Once upon a time in Minnesota, an expungement restored a person convicted of a crime to full rights of citizenship. But today, for example, a typical Minnesota Expungement does not restore civil rights to:
- Privacy, or
- Minnesota Dept. of Human Services records.
So Minnesota expungement is broken. What can we do to fix it? To fix something, we first diagnose the problem and its causes.
We want a way to fully restore civil rights after a criminal conviction. And expungement once did that in Minnesota.
First, what is “expungement?”
Sometimes people hear a word and think they understand its meaning. But they may not.
Expungement is a legal term connoting a court Order or statute that restores rights after a loss of rights due to conviction.
“Expunge is defined as “[t]o remove from a record, list, or book; to erase or destroy.“ Expunge, Black’s Law Dictionary.”Bergman v. Caulk, Minn. Supreme Court, A18-1784, Feb.5, 2020
To work, an expungement must be total and complete, without any exceptions. And once, in Minnesota, “expungement” meant the complete destruction of each, every and any record of conviction, which effectively restored all civil rights. Expungement was once meaningful, complete, and effective in Minnesota. But over the years, that changed.
So now, let’s take a look at the civil rights of citizenship.
What are “civil rights?”
Rights claimed and enjoyed by citizens; but not slaves, prisoners, helots, foreigners, metics. This extends from ancient Greek and Roman law, through English law, to American law.
Civil rights are the cornerstone of democracy. Without them, you are not a full citizen.
Divide & conquer
First, they divide your civil rights into “a bundle of sticks.” Then they infringe upon first one, then another, and so on, until all is lost.
Are some people more equal than others? Civil rights of citizenship include:
- Life, liberty & property
- Guns, firearms, weapons
- Equal protection of laws
- Jury court
Civil rights: compare voting rights, gun rights
But rather than restore full citizenship rights, the laws of Minnesota restore some, but not others.
For example, after most felony sentences, Minnesota law restores voting rights. But for many felonies, like possession of 2.1 pounds of marijuana, Minnesota law strips away gun rights, for life.
Voting rights: A conviction for voting without voting rights, is a one-year-and-one-day maximum felony, with presumptive probation under the Minnesota Sentencing Guidelines. Minnesota Statutes §201.014, Eligibility to Vote, Subd. 3, Penalty. Minnesota Sentencing Guidelines 5.B., Severity Level by Statutory Citation, 2019 page 103.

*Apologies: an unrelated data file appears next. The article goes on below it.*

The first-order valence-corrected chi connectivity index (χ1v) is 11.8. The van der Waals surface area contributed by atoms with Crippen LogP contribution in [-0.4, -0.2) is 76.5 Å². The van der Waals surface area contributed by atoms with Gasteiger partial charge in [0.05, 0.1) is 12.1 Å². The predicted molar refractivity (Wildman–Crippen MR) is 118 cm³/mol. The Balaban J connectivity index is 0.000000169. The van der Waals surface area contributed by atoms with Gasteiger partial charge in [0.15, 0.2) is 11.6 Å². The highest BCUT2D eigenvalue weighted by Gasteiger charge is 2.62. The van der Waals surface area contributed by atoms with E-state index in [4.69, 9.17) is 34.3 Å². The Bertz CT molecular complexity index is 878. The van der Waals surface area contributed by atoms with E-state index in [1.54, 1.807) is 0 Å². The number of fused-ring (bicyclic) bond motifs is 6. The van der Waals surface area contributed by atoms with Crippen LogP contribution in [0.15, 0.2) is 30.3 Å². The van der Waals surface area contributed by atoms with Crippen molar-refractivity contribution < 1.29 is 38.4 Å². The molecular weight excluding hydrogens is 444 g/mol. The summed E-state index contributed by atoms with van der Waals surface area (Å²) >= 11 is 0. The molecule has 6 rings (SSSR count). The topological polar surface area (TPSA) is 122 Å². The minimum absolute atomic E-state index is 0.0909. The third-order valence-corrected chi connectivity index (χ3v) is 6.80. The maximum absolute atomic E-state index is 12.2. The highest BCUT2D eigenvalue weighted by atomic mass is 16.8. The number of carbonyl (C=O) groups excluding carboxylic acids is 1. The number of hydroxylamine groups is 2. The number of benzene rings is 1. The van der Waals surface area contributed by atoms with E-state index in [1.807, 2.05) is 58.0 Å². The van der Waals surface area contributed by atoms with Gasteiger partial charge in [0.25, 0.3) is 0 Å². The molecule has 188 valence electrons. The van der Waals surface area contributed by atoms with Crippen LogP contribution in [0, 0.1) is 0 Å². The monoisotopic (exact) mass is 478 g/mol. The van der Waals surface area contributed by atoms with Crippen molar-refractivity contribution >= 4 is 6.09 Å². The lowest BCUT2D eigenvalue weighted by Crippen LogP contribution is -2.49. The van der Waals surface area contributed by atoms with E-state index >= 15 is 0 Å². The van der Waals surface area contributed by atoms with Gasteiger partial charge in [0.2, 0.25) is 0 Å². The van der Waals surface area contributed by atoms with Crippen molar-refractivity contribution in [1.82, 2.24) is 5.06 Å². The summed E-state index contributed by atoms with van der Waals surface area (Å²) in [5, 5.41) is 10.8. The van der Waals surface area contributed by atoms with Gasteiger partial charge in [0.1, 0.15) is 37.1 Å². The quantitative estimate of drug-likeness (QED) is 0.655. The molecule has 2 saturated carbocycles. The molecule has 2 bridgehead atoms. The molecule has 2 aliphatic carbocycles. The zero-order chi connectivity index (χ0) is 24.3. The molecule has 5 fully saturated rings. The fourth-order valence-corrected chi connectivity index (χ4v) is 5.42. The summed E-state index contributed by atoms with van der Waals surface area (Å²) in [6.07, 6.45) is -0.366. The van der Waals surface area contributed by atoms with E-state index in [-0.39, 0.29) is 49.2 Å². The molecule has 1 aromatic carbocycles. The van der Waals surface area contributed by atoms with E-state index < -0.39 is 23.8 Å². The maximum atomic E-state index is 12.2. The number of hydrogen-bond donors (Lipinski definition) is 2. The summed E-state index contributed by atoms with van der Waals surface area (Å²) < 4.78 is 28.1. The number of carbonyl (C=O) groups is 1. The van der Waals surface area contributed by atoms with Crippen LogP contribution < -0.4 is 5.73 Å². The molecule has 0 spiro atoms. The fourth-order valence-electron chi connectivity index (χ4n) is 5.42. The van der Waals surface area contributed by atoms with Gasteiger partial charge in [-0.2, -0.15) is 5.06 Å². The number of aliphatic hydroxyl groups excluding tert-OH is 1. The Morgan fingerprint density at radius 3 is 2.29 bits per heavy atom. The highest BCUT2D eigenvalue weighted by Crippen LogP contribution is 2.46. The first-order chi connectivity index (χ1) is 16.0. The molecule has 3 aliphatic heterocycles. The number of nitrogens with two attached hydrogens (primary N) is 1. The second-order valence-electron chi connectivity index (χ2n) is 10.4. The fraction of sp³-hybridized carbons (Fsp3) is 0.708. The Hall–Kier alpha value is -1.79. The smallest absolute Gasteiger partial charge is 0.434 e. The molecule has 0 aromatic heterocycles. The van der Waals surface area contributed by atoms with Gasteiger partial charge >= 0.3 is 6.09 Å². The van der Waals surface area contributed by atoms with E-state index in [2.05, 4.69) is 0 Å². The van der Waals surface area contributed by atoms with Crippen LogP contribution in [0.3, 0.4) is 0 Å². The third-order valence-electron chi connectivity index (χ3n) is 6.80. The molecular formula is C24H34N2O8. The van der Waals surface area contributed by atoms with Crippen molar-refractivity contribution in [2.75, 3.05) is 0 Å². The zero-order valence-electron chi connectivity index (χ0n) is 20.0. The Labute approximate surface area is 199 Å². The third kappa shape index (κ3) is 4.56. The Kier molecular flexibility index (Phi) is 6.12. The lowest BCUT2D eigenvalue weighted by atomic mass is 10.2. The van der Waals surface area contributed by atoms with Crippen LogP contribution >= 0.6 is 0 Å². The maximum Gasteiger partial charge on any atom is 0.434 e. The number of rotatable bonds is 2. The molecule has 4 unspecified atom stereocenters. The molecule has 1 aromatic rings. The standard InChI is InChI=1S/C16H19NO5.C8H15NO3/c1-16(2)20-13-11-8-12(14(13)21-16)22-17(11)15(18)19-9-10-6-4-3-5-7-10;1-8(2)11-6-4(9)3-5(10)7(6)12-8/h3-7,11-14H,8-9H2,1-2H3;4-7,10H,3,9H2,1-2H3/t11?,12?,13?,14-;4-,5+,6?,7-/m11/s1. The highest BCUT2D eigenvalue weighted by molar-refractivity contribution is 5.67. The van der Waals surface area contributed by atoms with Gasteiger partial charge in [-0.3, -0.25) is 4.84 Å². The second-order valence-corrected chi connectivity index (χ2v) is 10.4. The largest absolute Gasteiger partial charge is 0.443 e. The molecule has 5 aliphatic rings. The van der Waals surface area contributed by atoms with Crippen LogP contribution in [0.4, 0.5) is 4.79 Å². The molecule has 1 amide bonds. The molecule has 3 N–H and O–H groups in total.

Gun rights: But a conviction for ineligible person in possession of a firearm, is a fifteen year maximum felony. And it triggers a “mandatory minimum” three year prison commitment under Minnesota Statutes §609.165, subd.1b; §609.11, subd.5; and the Minnesota Sentencing Guidelines.
So by this metric, your gun rights are much more important and valuable than your voting rights (three years minimum prison vs. zero jail minimum).
Moreover, if you live with your spouse, child, parent, roommate and they vote; you’re o.k. But if they exercise their right to possess a firearm; you risk three years in Minnesota prison, as an ineligible person in possession of a firearm.
So, in the real world, restoration of which civil right is more important?
And the result of the current state of the laws? Partial, second-class citizens, with disparate impact based on “race.”
We have people living here without their full civil rights. And we are imprisoning people on a technicality – just possession of a firearm – even where no harm to anyone.
Over time, this trend leads to a gradual diminishment of all of our civil rights – bit by bit.
So who here wants all their civil rights? And who here wants to be a full citizen?
Let’s look at some civil rights laws
So let’s begin with a look at a representative federal gun rights statute, 18 U.S. Code § 921 (a) (33):
“(B) (ii) A person shall not be considered to have been convicted of such an offense [“misdemeanor crime of domestic violence”] for purposes of this chapter if the conviction has been expunged or set aside, or is an offense for which the person has been pardoned or has had civil rights restored …”18 U.S. Code §921 (a) (33) (B) (ii)
But how do the courts interpret that language?
A federal court decision has rendered a typical 609A Minnesota Expungement Order an ineffective way to restore gun rights: